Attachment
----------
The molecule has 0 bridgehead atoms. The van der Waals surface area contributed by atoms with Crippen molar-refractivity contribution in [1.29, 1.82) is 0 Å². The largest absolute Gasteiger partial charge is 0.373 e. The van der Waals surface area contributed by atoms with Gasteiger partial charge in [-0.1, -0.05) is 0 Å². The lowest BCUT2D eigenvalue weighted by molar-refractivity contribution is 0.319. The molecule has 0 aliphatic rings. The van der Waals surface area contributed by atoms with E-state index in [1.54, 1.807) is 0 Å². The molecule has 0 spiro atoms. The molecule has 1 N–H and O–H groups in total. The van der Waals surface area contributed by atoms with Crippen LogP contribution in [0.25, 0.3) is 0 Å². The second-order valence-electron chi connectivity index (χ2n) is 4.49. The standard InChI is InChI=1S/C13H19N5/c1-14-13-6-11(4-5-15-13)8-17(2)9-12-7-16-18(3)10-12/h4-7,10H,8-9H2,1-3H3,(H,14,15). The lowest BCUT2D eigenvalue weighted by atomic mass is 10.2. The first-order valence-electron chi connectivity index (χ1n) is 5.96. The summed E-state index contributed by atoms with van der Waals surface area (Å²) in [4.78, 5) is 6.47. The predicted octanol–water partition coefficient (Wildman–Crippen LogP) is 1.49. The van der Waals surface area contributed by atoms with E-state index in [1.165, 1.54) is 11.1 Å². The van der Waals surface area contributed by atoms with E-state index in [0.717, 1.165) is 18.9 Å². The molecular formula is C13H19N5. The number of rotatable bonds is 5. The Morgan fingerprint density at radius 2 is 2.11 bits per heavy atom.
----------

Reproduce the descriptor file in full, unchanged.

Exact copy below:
The molecule has 0 bridgehead atoms. The van der Waals surface area contributed by atoms with Crippen molar-refractivity contribution in [1.29, 1.82) is 0 Å². The largest absolute Gasteiger partial charge is 0.373 e. The van der Waals surface area contributed by atoms with Gasteiger partial charge in [-0.1, -0.05) is 0 Å². The lowest BCUT2D eigenvalue weighted by molar-refractivity contribution is 0.319. The molecule has 0 aliphatic rings. The van der Waals surface area contributed by atoms with E-state index in [1.54, 1.807) is 0 Å². The molecule has 0 spiro atoms. The molecule has 1 N–H and O–H groups in total. The van der Waals surface area contributed by atoms with Crippen LogP contribution in [0.25, 0.3) is 0 Å². The second-order valence-electron chi connectivity index (χ2n) is 4.49. The standard InChI is InChI=1S/C13H19N5/c1-14-13-6-11(4-5-15-13)8-17(2)9-12-7-16-18(3)10-12/h4-7,10H,8-9H2,1-3H3,(H,14,15). The lowest BCUT2D eigenvalue weighted by atomic mass is 10.2. The first-order valence-electron chi connectivity index (χ1n) is 5.96. The summed E-state index contributed by atoms with van der Waals surface area (Å²) in [4.78, 5) is 6.47. The predicted octanol–water partition coefficient (Wildman–Crippen LogP) is 1.49. The van der Waals surface area contributed by atoms with E-state index in [1.165, 1.54) is 11.1 Å². The van der Waals surface area contributed by atoms with E-state index in [0.717, 1.165) is 18.9 Å². The molecular formula is C13H19N5. The number of rotatable bonds is 5. The Morgan fingerprint density at radius 2 is 2.11 bits per heavy atom.